One day, I picked up Nice Girls Don’t Get the Corner Office, and, flipping through, something caught my eye. “Don’t feed people,” Frankel said. And especially, don’t bake cookies yourself. It will “sabotage” you in the workplace, and people will see you as Betty Crocker.

This plays out all over the Internet. Here’s an article from Forbes in 2012 about how most experts say that baking is self-sabotage for women.

Here’s Ask a Manager on the issue. tl;dr: she presents other “masculine” traits in the office, so baking isn’t going to undermine that. UM WHAT. So if  I’m “blunt, assertive, kind of a hard-ass, and not a sugar-coater,” then I can make all the brownies I want; if not, not? And if I’m not a manager, can I bake without potentially sacrificing my climb up the library ladder?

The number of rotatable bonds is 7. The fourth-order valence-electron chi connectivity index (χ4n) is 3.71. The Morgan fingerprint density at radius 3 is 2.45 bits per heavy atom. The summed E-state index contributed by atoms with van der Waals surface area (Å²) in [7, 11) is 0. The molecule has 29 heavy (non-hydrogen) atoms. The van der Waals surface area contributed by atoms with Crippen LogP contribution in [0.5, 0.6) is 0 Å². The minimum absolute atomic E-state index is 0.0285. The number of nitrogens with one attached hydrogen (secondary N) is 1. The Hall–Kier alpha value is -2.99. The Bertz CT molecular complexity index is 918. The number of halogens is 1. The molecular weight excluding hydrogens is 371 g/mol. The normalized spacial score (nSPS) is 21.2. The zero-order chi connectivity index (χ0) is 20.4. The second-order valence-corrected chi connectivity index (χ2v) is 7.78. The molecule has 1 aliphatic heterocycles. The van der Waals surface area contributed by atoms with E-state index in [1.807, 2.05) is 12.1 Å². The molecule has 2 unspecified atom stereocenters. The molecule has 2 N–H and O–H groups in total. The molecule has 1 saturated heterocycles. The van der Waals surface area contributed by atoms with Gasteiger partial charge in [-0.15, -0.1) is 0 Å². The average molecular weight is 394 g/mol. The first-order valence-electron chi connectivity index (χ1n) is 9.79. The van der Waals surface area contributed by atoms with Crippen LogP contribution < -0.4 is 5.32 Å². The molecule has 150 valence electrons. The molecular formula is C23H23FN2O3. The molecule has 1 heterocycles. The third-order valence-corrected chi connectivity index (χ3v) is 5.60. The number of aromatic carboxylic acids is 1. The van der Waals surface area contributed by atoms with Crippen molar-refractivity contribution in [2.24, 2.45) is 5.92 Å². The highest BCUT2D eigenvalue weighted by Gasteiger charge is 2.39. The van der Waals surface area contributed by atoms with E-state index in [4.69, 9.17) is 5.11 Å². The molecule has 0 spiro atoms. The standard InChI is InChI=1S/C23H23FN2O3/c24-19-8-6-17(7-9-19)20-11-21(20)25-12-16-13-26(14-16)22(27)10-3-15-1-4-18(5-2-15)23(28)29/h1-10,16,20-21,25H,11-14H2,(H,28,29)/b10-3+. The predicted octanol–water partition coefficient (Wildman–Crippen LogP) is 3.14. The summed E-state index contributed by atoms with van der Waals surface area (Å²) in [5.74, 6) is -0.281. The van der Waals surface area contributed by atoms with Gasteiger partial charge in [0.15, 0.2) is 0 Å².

All of which is to say: I’ve bought into this for a long time now. But I’ve been thinking a lot about librarianship and management and gender recently, and I think I’m about ready to call BS.

Baking is just one example, but what other parts of ourselves do we have to deny in order to be taken seriously in the workplace? Is it worth it? What does it mean to elide parts of yourself so that you aren’t just described as “the girl who bakes”? At what point does my work speak for itself and I don’t have to worry about this anymore?

It seems like it probably never ends, and giving into this way of thinking is letting traditional gender perceptions control us, even while we are explicitly trying to buck them.

So: can you be a kickass instruction librarian and respected by your colleagues and bring in the occasional pecan bar? Or whatever other traditionally gendered personality trait (some other fun ones from Frankel: needing to be liked, not needing to be liked, holding your tongue, decorating your office, HELPING) makes you feel like you, a human being? It’s not about the cookies, yo. And I’m over it, and it seems like the way to change this is not by giving into it.